Meetup events, Conferences and Alumni chapters
Use Meetup, conferences and alumni chapters to attend events in your community and expand outside of your usual circles and within your industry interests. While campus and work events can be a great starting point, they are usually only geared towards a very specific demographic and usually only people in the same professional stage. Using Meetup, you can join groups that help you expand outside this bubble. For example, I was looking for social connections to do weekly happy hour events and take advantage of California’s natural wines and I used Meetup to find a group. It is surprising how even social connections can go a long way (sometimes even longer) when it comes to job hunting. Alumni chapters for your current location will connect you with seasoned professionals who are usually looking for a way to give back to their Alma mater and mentoring and advising you can be one of those ways.
Beginning to job hunt is a very overwhelming process because of all the hoops you need to jump through just to land one job offer. Most positions these days require “experience” but how is a recent graduate to get experience when even the entry-level jobs require it? The way the current world is set up is that job hunting is inefficient and yields low results. Me ranting about job hunting can be an article on its own.
Setting achievable goals and making a plan for your comfort will help. Maybe start with one event a week. Add two new LinkedIn contacts a week. Send two emails regarding jobs to recruiters a week. LinkedIn is far more powerful than we think (or at least I thought it was). Recruiters are almost always going to do a background check on you or in the least will Google search your name. Your LinkedIn is usually checked and having a strong online presence and profile will help make a difference. Recruiters are constantly checking the headline or even the about me section to understand how you think you can bring value to their company. Being able to articulate that on paper (and in an interview) is challenging, but very powerful.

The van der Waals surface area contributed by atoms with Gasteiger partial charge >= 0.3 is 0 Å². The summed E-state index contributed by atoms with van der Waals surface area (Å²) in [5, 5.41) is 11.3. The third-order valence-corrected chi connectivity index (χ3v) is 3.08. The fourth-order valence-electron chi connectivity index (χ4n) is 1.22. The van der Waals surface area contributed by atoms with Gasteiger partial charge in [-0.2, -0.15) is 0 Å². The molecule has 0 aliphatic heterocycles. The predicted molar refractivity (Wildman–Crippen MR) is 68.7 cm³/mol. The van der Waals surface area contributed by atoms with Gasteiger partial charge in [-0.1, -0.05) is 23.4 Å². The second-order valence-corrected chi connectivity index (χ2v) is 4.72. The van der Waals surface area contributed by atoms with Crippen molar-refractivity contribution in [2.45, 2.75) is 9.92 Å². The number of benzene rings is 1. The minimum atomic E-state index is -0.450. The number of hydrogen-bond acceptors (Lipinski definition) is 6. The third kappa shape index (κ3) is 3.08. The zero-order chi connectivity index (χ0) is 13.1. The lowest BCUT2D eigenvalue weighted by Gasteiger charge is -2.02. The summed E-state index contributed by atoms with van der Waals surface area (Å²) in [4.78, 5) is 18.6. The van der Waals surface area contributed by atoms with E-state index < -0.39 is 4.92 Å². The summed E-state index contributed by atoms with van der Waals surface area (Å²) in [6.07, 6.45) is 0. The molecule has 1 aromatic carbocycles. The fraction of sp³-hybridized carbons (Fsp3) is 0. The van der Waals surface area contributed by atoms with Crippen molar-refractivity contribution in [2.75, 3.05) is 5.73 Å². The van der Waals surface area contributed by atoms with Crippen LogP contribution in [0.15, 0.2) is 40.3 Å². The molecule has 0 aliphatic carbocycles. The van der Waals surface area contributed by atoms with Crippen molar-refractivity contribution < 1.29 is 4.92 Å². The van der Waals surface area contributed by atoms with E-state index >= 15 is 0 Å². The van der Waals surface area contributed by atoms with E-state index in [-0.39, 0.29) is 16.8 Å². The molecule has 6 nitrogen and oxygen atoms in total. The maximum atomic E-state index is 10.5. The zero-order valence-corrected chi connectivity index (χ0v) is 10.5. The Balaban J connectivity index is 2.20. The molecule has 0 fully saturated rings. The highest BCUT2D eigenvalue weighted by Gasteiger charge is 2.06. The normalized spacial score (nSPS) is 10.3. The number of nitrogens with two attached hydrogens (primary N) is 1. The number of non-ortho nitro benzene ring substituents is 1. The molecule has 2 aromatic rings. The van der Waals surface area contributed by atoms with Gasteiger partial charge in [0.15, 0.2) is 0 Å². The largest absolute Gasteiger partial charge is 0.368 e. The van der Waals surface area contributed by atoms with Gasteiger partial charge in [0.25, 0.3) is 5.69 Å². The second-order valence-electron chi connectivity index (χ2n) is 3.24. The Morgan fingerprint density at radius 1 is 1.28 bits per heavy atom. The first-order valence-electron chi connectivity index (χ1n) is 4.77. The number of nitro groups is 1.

Last — but not least, it’s important to create a tracking document. Spreadsheets are magic when it comes to remembering large amounts of small pieces of information. Creating columns that can help you keep track of all communications — more specifically the stages of communications. This can be valuable when you are trying to juggle job hunting with other aspects of life such as full-time school or work. You probably already have an idea of the different columns you might need, but here are a few examples to get you started: employer, job position, link to the description, website, contact (if any), contact information, reached out?, etc. Sometimes we tailor conversations based on what people want to hear and adapt to those situations in order to show them how we can be of value. Keeping track of this information can also help in following up and continuing the conversations. Good luck and may the (hiring) force be with you.